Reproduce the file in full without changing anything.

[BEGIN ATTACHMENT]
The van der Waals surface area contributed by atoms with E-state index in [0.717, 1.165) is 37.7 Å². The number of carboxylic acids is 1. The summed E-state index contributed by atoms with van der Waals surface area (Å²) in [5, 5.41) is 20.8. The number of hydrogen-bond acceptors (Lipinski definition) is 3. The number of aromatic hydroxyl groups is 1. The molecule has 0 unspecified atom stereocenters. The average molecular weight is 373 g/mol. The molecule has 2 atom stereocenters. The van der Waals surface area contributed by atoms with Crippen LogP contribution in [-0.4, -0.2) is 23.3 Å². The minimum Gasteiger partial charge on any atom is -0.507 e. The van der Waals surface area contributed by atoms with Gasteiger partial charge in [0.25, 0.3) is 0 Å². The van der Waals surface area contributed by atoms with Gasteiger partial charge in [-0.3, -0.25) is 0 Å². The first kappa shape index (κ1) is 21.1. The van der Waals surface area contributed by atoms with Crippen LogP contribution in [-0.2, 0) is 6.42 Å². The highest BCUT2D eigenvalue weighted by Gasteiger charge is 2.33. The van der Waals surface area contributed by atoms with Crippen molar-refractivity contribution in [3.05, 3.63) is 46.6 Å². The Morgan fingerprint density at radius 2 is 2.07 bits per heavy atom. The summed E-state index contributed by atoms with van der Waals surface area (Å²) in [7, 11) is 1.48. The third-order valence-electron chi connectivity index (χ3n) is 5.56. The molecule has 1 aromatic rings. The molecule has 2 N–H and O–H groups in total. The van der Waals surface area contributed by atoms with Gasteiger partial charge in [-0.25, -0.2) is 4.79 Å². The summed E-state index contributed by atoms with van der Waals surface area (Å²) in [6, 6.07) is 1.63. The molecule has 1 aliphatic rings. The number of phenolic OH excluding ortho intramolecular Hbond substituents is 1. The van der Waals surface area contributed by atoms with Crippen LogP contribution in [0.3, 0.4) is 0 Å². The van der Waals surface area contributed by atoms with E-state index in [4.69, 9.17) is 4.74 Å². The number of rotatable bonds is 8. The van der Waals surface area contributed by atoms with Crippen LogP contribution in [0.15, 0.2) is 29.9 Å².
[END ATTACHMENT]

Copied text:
The van der Waals surface area contributed by atoms with E-state index in [0.717, 1.165) is 37.7 Å². The number of carboxylic acids is 1. The summed E-state index contributed by atoms with van der Waals surface area (Å²) in [5, 5.41) is 20.8. The number of hydrogen-bond acceptors (Lipinski definition) is 3. The number of aromatic hydroxyl groups is 1. The molecule has 0 unspecified atom stereocenters. The average molecular weight is 373 g/mol. The molecule has 2 atom stereocenters. The van der Waals surface area contributed by atoms with Crippen LogP contribution in [-0.4, -0.2) is 23.3 Å². The minimum Gasteiger partial charge on any atom is -0.507 e. The van der Waals surface area contributed by atoms with Gasteiger partial charge in [0.25, 0.3) is 0 Å². The van der Waals surface area contributed by atoms with Gasteiger partial charge in [-0.3, -0.25) is 0 Å². The first kappa shape index (κ1) is 21.1. The van der Waals surface area contributed by atoms with Crippen LogP contribution in [-0.2, 0) is 6.42 Å². The highest BCUT2D eigenvalue weighted by Gasteiger charge is 2.33. The van der Waals surface area contributed by atoms with Crippen molar-refractivity contribution in [3.05, 3.63) is 46.6 Å². The Morgan fingerprint density at radius 2 is 2.07 bits per heavy atom. The summed E-state index contributed by atoms with van der Waals surface area (Å²) in [7, 11) is 1.48. The third-order valence-electron chi connectivity index (χ3n) is 5.56. The molecule has 1 aromatic rings. The molecule has 2 N–H and O–H groups in total. The van der Waals surface area contributed by atoms with Gasteiger partial charge in [-0.25, -0.2) is 4.79 Å². The summed E-state index contributed by atoms with van der Waals surface area (Å²) in [6, 6.07) is 1.63. The molecule has 1 aliphatic rings. The number of phenolic OH excluding ortho intramolecular Hbond substituents is 1. The van der Waals surface area contributed by atoms with Crippen LogP contribution in [0.3, 0.4) is 0 Å². The van der Waals surface area contributed by atoms with E-state index in [4.69, 9.17) is 4.74 Å². The number of rotatable bonds is 8. The van der Waals surface area contributed by atoms with Crippen LogP contribution in [0.15, 0.2) is 29.9 Å².